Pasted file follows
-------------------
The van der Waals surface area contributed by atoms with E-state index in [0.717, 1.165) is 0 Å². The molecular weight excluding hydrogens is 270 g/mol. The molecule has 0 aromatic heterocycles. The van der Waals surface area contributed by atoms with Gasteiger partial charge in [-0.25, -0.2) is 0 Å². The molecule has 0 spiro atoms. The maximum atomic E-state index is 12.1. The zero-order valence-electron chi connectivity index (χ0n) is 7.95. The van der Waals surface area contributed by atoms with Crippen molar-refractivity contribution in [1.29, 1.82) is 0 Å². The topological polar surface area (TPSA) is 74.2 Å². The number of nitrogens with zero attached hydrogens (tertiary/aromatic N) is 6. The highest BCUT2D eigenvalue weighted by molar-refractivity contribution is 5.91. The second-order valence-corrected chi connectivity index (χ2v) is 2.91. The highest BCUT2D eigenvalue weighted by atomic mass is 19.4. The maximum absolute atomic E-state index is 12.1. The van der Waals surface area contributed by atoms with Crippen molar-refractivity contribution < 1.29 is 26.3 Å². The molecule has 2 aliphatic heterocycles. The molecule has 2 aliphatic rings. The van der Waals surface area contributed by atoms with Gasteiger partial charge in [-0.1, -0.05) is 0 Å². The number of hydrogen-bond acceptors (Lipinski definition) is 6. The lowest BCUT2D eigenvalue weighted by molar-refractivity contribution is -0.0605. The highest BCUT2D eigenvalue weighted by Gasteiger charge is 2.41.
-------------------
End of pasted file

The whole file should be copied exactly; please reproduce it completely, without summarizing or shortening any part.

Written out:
The van der Waals surface area contributed by atoms with E-state index in [0.717, 1.165) is 0 Å². The molecular weight excluding hydrogens is 270 g/mol. The molecule has 0 aromatic heterocycles. The van der Waals surface area contributed by atoms with Gasteiger partial charge in [-0.25, -0.2) is 0 Å². The molecule has 0 spiro atoms. The maximum atomic E-state index is 12.1. The zero-order valence-electron chi connectivity index (χ0n) is 7.95. The van der Waals surface area contributed by atoms with Crippen molar-refractivity contribution in [1.29, 1.82) is 0 Å². The topological polar surface area (TPSA) is 74.2 Å². The number of nitrogens with zero attached hydrogens (tertiary/aromatic N) is 6. The highest BCUT2D eigenvalue weighted by molar-refractivity contribution is 5.91. The second-order valence-corrected chi connectivity index (χ2v) is 2.91. The highest BCUT2D eigenvalue weighted by atomic mass is 19.4. The maximum absolute atomic E-state index is 12.1. The van der Waals surface area contributed by atoms with Crippen molar-refractivity contribution < 1.29 is 26.3 Å². The molecule has 2 aliphatic heterocycles. The molecule has 2 aliphatic rings. The van der Waals surface area contributed by atoms with Gasteiger partial charge in [-0.1, -0.05) is 0 Å². The number of hydrogen-bond acceptors (Lipinski definition) is 6. The lowest BCUT2D eigenvalue weighted by molar-refractivity contribution is -0.0605. The highest BCUT2D eigenvalue weighted by Gasteiger charge is 2.41.